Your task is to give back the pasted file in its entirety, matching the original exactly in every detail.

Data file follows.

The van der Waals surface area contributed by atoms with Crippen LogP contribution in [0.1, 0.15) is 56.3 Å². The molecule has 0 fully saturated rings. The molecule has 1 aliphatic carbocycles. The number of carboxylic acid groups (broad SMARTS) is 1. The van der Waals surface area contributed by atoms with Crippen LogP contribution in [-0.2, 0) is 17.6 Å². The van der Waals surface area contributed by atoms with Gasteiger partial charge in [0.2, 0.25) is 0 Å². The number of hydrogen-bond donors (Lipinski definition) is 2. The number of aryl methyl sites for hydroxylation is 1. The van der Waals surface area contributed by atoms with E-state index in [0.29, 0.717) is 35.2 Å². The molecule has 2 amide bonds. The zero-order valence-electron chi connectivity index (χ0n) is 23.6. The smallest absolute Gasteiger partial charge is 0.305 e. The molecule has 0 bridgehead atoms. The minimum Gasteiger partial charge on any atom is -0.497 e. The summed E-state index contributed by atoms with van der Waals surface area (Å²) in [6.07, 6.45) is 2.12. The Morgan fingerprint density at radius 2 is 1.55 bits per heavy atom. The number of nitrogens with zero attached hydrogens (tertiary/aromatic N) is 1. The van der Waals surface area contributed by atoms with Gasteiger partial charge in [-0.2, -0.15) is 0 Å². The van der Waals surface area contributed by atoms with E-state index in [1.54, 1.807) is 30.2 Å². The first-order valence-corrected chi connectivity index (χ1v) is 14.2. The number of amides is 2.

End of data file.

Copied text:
The van der Waals surface area contributed by atoms with Crippen LogP contribution in [0.1, 0.15) is 56.3 Å². The molecule has 0 fully saturated rings. The molecule has 1 aliphatic carbocycles. The number of carboxylic acid groups (broad SMARTS) is 1. The van der Waals surface area contributed by atoms with Crippen LogP contribution in [-0.2, 0) is 17.6 Å². The van der Waals surface area contributed by atoms with Gasteiger partial charge in [0.2, 0.25) is 0 Å². The number of hydrogen-bond donors (Lipinski definition) is 2. The number of aryl methyl sites for hydroxylation is 1. The van der Waals surface area contributed by atoms with E-state index in [0.29, 0.717) is 35.2 Å². The molecule has 2 amide bonds. The zero-order valence-electron chi connectivity index (χ0n) is 23.6. The smallest absolute Gasteiger partial charge is 0.305 e. The molecule has 0 bridgehead atoms. The minimum Gasteiger partial charge on any atom is -0.497 e. The summed E-state index contributed by atoms with van der Waals surface area (Å²) in [6.07, 6.45) is 2.12. The Morgan fingerprint density at radius 2 is 1.55 bits per heavy atom. The number of nitrogens with zero attached hydrogens (tertiary/aromatic N) is 1. The van der Waals surface area contributed by atoms with Gasteiger partial charge in [-0.2, -0.15) is 0 Å². The van der Waals surface area contributed by atoms with E-state index in [1.54, 1.807) is 30.2 Å². The first-order valence-corrected chi connectivity index (χ1v) is 14.2. The number of amides is 2.